"I am pleased to have reached a settlement with the New York attorney general's office, which allows me to put this matter behind me," Rattner said in a statement issued in conjunction with the agreement announced Thursday by state Attorney General Andrew Cuomo. "I apologize if during the course of this process there is anything I did that may have made reaching this agreement more difficult. I respect the work of the attorney general and his staff to ensure that the New York State Common Retirement Fund operates properly and in the best interests of New Yorkers."
The agreement bars Rattner from involvement with any public pension fund in the state for five years, The New York Times reported. He did not admit any wrongdoing.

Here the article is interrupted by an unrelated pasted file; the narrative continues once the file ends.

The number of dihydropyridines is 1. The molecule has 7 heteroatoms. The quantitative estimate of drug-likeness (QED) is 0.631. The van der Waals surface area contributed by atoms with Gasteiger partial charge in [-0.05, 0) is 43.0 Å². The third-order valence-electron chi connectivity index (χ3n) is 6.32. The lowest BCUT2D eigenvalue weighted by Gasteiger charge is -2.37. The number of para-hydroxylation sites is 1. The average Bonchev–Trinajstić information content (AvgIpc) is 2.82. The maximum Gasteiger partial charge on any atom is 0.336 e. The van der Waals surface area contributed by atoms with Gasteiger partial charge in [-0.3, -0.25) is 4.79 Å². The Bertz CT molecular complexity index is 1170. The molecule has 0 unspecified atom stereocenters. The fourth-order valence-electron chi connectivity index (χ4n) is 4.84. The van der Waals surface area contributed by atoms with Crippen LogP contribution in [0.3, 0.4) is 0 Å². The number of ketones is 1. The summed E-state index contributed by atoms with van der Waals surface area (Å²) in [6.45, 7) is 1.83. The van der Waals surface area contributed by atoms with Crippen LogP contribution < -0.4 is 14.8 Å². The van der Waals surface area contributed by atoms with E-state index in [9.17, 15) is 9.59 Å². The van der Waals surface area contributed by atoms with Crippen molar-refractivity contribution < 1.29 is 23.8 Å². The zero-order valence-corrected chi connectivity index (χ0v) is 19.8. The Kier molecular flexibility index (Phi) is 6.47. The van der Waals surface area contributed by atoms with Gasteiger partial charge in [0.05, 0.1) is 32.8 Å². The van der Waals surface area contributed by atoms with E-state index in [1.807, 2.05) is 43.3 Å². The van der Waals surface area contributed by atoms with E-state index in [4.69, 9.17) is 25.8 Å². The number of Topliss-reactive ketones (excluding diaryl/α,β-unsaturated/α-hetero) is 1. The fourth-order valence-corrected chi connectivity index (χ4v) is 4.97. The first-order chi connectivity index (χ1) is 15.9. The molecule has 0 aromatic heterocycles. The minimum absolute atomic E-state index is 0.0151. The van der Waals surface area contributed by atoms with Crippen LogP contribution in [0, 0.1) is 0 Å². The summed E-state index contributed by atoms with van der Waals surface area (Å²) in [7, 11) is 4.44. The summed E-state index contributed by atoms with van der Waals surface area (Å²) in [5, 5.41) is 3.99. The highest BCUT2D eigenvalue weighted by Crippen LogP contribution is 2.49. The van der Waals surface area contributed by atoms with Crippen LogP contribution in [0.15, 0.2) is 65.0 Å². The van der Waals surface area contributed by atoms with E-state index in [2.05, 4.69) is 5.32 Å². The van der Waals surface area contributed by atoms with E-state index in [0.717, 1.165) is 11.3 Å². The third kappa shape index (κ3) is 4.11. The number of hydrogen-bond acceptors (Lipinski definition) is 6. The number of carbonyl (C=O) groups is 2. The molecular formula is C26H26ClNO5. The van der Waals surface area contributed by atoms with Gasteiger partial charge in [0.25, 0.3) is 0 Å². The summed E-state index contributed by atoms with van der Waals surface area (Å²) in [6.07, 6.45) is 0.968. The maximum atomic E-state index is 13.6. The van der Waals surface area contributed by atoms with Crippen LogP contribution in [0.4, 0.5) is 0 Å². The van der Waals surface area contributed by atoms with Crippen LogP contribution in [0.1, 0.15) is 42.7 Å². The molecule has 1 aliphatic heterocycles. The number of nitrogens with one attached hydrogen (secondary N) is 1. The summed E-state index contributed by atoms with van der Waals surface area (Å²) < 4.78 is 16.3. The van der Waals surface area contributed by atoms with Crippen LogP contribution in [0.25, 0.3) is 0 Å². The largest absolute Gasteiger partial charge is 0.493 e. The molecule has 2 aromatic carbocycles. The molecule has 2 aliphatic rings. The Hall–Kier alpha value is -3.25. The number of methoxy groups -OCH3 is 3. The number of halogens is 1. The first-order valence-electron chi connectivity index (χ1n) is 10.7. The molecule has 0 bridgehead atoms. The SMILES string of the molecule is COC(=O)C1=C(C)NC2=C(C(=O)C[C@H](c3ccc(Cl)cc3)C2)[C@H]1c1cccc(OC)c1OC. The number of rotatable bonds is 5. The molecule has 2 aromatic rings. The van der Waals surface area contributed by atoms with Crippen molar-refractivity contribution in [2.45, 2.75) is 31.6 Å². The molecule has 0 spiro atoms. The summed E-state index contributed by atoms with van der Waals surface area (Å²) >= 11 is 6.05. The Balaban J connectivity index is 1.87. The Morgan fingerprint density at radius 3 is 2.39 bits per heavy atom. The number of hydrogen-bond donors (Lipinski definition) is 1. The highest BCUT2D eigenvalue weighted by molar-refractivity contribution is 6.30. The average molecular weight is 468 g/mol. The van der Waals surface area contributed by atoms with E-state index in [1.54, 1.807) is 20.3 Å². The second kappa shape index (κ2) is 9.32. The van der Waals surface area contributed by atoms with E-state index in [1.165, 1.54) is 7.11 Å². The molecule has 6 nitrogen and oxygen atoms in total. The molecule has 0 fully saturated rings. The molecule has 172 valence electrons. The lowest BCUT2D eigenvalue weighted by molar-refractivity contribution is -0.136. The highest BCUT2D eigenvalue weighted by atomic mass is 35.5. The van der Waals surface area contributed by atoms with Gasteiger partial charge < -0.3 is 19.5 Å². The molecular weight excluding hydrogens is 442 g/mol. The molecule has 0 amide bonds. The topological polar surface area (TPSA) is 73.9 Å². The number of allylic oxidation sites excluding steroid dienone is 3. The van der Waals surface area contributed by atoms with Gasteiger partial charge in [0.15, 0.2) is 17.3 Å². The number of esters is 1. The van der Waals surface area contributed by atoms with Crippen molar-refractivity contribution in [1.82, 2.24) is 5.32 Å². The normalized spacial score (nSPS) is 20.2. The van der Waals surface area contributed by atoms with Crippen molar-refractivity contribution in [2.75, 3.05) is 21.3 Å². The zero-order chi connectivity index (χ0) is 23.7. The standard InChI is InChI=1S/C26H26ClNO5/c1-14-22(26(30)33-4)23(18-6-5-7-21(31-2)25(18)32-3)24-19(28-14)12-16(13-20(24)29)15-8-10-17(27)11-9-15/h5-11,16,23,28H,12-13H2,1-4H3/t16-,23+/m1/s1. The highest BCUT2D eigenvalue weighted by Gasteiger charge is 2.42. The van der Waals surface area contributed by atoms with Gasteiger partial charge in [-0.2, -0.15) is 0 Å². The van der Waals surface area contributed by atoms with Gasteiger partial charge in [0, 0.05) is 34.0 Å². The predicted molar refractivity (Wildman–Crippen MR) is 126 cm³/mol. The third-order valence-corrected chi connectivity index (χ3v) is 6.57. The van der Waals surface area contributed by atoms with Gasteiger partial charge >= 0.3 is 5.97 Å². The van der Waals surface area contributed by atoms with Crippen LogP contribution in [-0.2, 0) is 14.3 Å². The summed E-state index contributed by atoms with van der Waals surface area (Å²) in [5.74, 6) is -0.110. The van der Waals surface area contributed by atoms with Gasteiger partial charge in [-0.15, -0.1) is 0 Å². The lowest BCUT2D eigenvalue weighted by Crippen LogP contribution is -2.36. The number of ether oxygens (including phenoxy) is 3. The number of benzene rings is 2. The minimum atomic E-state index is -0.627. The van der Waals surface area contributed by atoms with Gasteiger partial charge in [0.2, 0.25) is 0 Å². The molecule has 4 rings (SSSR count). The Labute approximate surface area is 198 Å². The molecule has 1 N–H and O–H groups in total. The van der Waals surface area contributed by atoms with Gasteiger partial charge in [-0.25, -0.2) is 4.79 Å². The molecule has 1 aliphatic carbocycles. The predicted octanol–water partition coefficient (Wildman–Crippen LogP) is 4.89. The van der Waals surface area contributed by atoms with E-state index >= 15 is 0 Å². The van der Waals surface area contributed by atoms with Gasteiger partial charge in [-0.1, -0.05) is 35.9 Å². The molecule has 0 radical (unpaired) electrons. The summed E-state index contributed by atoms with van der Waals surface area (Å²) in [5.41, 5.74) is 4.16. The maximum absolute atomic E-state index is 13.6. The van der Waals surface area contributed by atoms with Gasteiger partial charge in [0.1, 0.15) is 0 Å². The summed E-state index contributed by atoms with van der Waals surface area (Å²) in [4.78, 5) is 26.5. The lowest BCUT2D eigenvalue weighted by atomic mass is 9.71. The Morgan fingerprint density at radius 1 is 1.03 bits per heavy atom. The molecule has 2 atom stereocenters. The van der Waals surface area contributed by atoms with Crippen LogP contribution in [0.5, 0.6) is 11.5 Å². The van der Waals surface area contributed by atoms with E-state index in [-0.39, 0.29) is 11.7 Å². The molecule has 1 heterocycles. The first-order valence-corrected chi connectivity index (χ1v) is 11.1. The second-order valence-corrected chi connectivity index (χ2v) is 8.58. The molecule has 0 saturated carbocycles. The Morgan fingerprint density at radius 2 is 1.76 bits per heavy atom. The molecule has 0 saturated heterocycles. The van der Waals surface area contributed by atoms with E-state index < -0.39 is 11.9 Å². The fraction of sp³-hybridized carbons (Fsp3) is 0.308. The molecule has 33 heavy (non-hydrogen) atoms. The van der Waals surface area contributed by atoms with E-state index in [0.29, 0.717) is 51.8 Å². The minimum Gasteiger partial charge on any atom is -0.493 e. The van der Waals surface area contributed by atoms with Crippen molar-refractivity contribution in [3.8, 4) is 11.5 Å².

"I am gratified that we have been able to reach an agreement in this case, as it resolves the last major action of our multiyear investigation," Cuomo, who will be sworn in Saturday as governor, said in a statement. "The state pension fund is a valuable asset held in trust for retirees and supported by taxpayers. Through the many cases, pleas and settlements in this investigation, I believe we have been able to help restore and protect the integrity of the state pension fund."
Rattner settled with the Securities and Exchange Commission in November, paying $6.2 million and accepting a two-year ban from certain businesses on Wall Street.
Rattner disclosed a net worth of $188 million to $608 million when he was appointed to head Obama's auto task force in 2009.
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